Drivers in Cardiff have been slow to modify their behaviour since the city council became the first authority outside London to enforce moving traffic regulations.
The new system went live in early December but the authority has not seen a discernible trend of penalty notices tailing off during the first two months. By 30 January, 12,867 notices had been issued, of which 1,741 were rescinded. Almost 4,500 fines had been paid.
All of the penalty notices issued to date relate to unauthorised driving in bus lanes. Cardiff had intended to begin enforcement of yellow box junctions at the same time, but the equipment it bought for this purpose has suffered ‘teething problems’. A spokesman said this aspect, which will use moveable cameras, would be launched ‘when we’re happy that the equipment is fully functioning’. He was unable to give a timescale.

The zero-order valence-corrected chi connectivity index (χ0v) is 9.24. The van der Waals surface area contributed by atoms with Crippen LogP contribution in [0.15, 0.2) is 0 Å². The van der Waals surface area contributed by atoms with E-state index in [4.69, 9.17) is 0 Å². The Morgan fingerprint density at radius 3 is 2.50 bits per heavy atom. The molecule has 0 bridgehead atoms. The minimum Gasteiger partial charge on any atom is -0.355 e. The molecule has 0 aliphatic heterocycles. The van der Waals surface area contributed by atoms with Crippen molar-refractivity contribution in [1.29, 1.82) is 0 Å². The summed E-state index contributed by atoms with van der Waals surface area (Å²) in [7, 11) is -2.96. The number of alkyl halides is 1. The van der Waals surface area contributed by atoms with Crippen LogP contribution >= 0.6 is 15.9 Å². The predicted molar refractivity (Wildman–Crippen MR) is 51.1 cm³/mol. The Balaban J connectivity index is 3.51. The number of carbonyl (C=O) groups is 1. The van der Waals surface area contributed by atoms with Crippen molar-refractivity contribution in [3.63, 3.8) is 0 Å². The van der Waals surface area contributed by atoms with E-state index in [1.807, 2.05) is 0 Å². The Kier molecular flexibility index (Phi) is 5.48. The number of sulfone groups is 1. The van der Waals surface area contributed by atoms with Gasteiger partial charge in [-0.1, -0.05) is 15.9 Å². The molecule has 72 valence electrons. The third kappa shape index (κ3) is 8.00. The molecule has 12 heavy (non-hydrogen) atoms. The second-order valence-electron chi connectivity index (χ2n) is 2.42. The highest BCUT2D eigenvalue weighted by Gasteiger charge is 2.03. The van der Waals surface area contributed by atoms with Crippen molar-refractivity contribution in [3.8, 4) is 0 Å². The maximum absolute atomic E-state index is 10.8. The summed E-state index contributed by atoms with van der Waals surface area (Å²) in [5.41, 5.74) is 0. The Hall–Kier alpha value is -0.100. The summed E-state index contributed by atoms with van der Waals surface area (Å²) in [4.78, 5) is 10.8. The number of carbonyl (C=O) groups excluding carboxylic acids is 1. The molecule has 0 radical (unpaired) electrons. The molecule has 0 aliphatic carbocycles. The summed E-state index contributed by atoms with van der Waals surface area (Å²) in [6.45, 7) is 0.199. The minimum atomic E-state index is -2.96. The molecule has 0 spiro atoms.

The South Wales Echo used the Freedom of Information Act last week to reveal the precise current location of all seven bus-lane cameras. ‘The fixed cameras are clamped but they can be moved,’ the spokesman told Transport Network. ‘However, we’re not going to enforce in areas where there aren’t any problems.’
Cardiff will add two more fixed cameras for bus lanes in the coming weeks. It is also procuring a camera car specifically to record instances of moving traffic offences outside schools.
The Welsh Government has given all 22 unitary authorities in Wales the power to introduce enforcement of moving traffic regulations, subject to Welsh Government approval.